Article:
With eight points from six games, sat ninth in the table, Norwich will have gone into their game at Old Trafford with a sense assuredness. After all, boring mid-table mediocrity would go down as one of the club’s greatest successes in decades. Still, away to a Manchester United team who were having one of their best ever Premier League starts, taking anything from the match was a ludicrous thought for the Canaries.
As most expected, when the final whistle blew, United’s points tally increased to 19 and Norwich’s didn’t change. The score sheet will show a comfortable home win for the defending champions against the newcomers, fighting for their lives.
History will not show the look of fury on Alex Ferguson’s face as he moved from his comfortable, elevated, Formula One race driver’s seat to the touchline, whilst watching Norwich devour his defence. Fans who didn’t see the match will not be aware of the excruciating frustration painted on Paul Lambert’s face as he hopped from one foot to the other each time a seemingly simple Norwich attempt on goal was squandered.
Norwich aren’t the first team to create chances against Manchester United this season. In fact, West Brom gave Fergie’s men a good game on the opening day of the season. The real challenge, when you’re facing England’s best is, being able to turn their defence around; are your attacking players creative enough to find the holes in United’s defence and exploit them enough times to compete in the game? Can you create clear-cut goal scoring opportunities?
Significantly more so than it was for Shane Long and the rest of West Brom’s attacking line on game day one, the answer for Norwich at Old Trafford was a resounding “yes”.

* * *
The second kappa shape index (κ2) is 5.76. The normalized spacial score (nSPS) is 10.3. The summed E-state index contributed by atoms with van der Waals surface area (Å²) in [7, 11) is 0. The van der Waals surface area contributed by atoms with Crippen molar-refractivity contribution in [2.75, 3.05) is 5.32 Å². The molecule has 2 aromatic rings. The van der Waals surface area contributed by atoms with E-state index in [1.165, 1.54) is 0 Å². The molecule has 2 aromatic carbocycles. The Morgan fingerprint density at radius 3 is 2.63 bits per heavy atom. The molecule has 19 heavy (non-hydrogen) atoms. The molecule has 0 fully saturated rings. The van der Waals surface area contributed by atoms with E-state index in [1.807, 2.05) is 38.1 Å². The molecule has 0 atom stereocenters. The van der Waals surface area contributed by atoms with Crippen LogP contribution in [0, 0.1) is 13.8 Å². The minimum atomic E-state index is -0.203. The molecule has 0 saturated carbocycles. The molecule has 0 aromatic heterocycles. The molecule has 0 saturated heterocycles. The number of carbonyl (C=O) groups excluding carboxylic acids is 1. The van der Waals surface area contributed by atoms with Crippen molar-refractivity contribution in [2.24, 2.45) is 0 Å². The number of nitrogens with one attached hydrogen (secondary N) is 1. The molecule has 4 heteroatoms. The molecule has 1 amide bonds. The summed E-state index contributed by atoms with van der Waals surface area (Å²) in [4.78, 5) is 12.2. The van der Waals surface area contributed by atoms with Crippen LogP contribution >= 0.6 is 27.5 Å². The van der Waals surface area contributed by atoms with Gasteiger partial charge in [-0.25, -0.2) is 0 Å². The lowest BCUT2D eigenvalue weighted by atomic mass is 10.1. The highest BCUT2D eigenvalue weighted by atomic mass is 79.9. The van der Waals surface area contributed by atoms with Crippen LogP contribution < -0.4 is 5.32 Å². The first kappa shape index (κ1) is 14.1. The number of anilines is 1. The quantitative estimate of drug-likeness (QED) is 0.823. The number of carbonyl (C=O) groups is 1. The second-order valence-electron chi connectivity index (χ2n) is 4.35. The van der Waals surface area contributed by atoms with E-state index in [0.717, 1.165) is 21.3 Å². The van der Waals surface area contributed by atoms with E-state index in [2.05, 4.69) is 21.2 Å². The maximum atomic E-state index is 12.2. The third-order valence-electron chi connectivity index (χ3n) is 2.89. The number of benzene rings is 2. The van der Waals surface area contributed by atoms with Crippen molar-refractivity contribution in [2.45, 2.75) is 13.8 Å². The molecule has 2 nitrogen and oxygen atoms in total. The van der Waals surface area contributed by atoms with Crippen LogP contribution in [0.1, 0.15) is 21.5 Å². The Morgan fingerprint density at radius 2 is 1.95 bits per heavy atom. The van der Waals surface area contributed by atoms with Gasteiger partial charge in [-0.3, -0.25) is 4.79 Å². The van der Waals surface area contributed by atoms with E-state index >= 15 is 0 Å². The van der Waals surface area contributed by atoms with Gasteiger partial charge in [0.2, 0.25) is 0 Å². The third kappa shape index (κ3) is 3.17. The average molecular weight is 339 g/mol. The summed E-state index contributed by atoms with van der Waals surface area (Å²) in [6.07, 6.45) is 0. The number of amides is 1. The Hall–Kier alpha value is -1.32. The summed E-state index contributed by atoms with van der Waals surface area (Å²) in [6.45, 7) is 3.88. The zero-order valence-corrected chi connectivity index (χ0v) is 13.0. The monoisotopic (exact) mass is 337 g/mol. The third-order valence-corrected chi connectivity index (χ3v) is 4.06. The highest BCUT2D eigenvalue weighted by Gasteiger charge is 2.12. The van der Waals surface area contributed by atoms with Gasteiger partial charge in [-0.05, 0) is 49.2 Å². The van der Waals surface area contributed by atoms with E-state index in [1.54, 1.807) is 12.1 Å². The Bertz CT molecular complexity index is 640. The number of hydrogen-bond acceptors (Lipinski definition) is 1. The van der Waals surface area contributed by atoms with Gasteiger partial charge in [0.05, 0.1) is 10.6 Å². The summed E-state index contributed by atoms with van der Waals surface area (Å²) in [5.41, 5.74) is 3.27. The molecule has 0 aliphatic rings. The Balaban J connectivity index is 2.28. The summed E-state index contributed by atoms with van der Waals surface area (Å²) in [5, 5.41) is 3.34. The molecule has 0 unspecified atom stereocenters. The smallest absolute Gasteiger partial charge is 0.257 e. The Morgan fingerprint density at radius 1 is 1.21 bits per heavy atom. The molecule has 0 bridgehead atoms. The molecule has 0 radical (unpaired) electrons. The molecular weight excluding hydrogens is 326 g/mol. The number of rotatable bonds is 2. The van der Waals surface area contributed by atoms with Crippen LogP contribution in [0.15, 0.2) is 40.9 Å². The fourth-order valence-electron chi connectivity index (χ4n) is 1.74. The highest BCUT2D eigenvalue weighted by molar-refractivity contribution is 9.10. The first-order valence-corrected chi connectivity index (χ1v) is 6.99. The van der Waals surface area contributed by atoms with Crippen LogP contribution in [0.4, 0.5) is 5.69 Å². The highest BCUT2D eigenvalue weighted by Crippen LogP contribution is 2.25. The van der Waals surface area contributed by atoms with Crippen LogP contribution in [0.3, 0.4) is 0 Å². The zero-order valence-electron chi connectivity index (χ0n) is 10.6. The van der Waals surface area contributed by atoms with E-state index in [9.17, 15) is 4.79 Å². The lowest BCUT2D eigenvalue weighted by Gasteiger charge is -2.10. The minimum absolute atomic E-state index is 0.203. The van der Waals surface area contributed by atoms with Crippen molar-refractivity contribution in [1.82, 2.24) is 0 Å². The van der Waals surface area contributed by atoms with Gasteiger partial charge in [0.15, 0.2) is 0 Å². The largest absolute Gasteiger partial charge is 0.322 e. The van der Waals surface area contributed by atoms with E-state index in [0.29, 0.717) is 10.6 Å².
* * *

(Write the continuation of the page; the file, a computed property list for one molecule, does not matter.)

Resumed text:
Bennett’s pace, Morrison’s aggression, Pilkington’s pressure, Jackson’s eye for goal. Four, five, six attacks that all ended in the United penalty box and none of which could punish a very beatable United defence.
As always, we look to the positives; Lambert will be thrilled that his team have gone to another giant opponent and competed admirably, just as they did away at Chelsea. But this season’s problem for Norwich was not likely to be their ability to compete, to fight or to show determination. The real problem, as Paul Merson commented after the game on Sky Sports last week, is the immediate need for more goals.
The search for an obvious solution to the goal drought will continue this week as Norwich return to Carrow Road to face Swansea. Steve Morrison has been receiving credit from all kinds of sources and was rewarded for his efforts leading the city frontline with a starting place for Wales against Bulgaria. Morrison will feel harshly treated if he should lose his starting position in the City team on Saturday, but with Grant Holt still sitting on the bench, Lambert could yet change things up once more.
We’re in need of a natural goal scorer, someone to convert the clear-cut chances that we’re creating. In Grant Holt, we have just that in a player who must be itching to get back into the team.
While Morrison has a phenomenal work ethic, Holt also led the team with hard work and desire. Morrison does offer a half a yard of pace that Holt cannot put forward. Both players have a similar number of games under their belt this season and just the one goal to show for it. The big decision will probably come down to two things; Morrison has been in the slightly better form of late and he has also had the international game with Wales to keep him sharp during the international break. Holt on the other hand has played just 26 minutes out of the last three games, in over a month since Sept. 11. When you consider that against the 334 minutes played by Morrison for club and country, Morrison would appear to be the obvious choice.
Regardless of any statistic, we can rest assured that Lambert will pick the players that he thinks can do the job for that particular match, regardless of form or public opinion. We should be thankful that we have a manager with the intuition to make those game day judgment calls.
Holt or Morrison, the end result has to be three points. Swansea have had a similarly strong start to the season and are building an equally strong reputation as a good football team who can hang with the best in this league. While it is still early days, this is an absolutely must-win game for the Canaries. With so many excellent teams in this league, we have to be able to take three points from teams like Swansea, especially when we're at home and I am confident that we will do just that.
||Post your comment